When two or more algebraic expressions are multiplied, each expression is called a factor of the product. For instance, in the product , the factors are the , , and . Often we are given a product in its expanded form and we need to find the original factors. The process of finding these factors is called factoring.
In this tutorial, we confine our study of factoring to polynomials with integer coefficients. Thus, we shall not yet consider such possibilities as , because is not an integer.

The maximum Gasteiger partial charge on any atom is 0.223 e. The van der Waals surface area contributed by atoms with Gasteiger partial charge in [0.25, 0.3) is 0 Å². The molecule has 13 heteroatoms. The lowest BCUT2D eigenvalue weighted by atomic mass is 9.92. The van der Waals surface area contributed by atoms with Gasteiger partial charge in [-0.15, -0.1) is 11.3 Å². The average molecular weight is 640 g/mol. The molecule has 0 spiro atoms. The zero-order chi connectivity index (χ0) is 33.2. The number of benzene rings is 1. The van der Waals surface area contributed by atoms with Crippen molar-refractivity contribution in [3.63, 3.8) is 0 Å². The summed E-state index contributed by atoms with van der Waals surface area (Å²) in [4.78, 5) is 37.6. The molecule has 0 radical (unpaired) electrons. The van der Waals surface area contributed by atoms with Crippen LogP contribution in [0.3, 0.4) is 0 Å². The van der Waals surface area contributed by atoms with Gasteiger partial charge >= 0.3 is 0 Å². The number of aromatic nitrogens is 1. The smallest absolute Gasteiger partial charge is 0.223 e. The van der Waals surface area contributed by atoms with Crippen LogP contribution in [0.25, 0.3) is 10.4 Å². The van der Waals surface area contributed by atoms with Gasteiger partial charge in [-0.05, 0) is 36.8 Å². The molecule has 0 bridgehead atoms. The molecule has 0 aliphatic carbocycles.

Of course, we can factor any polynomial “trivially” by writing it as times itself or as times its negative. A polynomial with integer coefficients that cannot be factored (except trivially) into two or more polynomials with integer coefficients is said to be prime. When a polynomial is written as a product of prime factors, we say that it is factored completely.
Removing a Common Factor
The distributive property can be used to factor a polynomial in which all the terms contain a common factor. The following example illustrates how to “remove the common factor”.
Factor each polynomial by removing the common factor.
(a) Here is a common factor of the two terms, since
(b) Here the common factor is , and we have